Tuesday, July 10, 2012

Got A Lot Of Work To Do

By the spring of 1973, the Quiet Beatle must have seemed like the Monastic Beatle. Since the release of the Concert for Bangla Desh album and film in the winter of 71-72, George had made no TV or radio appearances, given few interviews, and released no new product.

He was still in demand as a session player and always willing to help his friends in the music business, producing Ravi Shankar's In Concert 1972 LP. Apart from his work on Ringo's singles and LP in progress, in 1972 and 73 George participated on records by Nicky Hopkins:

Cheech and Chong:

Dave Mason:

and Alvin Lee:

Still, it came as a relief to Harrifans when a bona-fide NEW George single appeared in May of 1973. The A-side, "Give Me Love (Give Me Peace On Earth)" saw no decline in quality from his heralded All Things Must Pass material, and it shot to #1 on the Billboard chart. The exclusive B-side, "Miss O'Dell" was a light and fun ditty which echoed "Apple Scruffs".

Given all the anticipation and the excellence of the single, the full LP, Living In The Material World, was inevitably a disappointment upon release a few weeks later. While it contained some excellent material, the preachiness of the lyrics wore thin on many listeners with repeated playing.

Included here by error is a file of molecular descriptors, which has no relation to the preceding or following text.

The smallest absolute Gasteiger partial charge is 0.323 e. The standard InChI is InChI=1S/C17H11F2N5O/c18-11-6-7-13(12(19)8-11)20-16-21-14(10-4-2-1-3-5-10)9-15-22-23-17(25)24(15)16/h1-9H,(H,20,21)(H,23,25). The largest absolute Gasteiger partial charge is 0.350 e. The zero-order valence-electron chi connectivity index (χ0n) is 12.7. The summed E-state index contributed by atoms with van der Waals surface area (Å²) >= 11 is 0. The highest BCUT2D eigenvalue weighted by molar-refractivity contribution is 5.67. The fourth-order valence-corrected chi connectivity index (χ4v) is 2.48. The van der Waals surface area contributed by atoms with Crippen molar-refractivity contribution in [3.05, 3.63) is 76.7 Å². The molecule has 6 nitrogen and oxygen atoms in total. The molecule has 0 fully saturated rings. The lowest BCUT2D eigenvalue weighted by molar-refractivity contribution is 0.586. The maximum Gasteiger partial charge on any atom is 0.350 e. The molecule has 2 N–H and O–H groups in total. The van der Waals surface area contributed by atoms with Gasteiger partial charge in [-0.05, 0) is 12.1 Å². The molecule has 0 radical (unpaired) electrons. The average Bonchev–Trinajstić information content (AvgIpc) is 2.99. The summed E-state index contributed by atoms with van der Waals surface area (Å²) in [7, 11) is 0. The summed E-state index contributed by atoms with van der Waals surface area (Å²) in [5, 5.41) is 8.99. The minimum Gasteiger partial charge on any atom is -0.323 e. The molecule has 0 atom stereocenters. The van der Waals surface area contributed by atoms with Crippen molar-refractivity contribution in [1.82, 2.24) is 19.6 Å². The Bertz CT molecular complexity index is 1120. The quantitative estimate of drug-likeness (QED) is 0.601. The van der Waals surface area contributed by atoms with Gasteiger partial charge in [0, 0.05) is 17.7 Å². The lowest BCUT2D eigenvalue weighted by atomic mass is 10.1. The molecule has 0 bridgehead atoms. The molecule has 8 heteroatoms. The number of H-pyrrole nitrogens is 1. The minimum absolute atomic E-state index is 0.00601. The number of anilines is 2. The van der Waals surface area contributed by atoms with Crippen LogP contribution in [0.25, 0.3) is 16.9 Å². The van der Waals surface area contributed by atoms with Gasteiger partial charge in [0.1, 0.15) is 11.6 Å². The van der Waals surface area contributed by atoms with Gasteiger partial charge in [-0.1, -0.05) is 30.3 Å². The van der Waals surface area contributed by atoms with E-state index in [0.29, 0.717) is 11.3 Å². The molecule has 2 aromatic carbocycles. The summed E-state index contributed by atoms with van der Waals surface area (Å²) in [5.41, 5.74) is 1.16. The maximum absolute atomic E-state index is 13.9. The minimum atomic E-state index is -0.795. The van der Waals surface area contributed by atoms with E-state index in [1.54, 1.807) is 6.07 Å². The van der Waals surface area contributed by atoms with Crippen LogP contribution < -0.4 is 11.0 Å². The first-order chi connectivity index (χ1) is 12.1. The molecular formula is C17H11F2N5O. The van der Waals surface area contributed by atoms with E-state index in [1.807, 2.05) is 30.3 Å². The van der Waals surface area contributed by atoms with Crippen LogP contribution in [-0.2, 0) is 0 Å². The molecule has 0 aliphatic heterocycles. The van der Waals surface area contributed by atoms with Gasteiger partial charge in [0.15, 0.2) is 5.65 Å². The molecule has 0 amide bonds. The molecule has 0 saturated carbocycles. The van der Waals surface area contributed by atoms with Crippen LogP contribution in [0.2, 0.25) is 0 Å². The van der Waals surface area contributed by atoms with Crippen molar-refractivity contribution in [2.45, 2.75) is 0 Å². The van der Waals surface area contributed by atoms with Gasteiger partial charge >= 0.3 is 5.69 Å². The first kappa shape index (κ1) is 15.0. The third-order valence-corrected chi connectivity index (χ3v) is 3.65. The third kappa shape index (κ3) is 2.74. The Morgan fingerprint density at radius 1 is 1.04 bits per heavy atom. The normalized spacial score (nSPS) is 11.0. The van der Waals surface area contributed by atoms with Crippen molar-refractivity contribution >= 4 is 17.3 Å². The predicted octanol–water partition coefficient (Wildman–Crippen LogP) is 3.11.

Despite George making no media appearances or promo clips to promote the album, it sold like hotcakes, racking up five weeks atop the Billboard LP chart, and going top 5 in the UK. In fact, among 1967-1970, Red Rose Speedway and George's album, the #1 slot was Fab-filled from May 26th through July 21st.


  1. Speaking of Nicky (who deserves his own floor in the Rock & Roll Hall of Fame), somebody has posted a bunch of videos featuring music from his alleged private stash. I haven't had a chance to dig through yet, but there may well be some gems in there: http://www.youtube.com/user/hawaiicommunitymedia/featured

    1. Thanks for the link Wardo. I just checked it out a bit, it claims that it's from his private stash, but all the Beatles stuff was released versions (and also, wrong. For "Revolution", it plays "Revolution 1" as opposed to his classic work on the single version, and it also includes "Helter Skelter", "Octopuses Garden", "You Never Give Me Your Money", "Happiness Is A Warm Gun", and "Back In The USSR", all songs that I'm pretty sure Nicky DIDN'T play on!! ( I don't even think there is piano on "Happiness is a warm gun", and I doubt he played the simple organ part).

      Still, maybe poking around a little further will yield some good results!!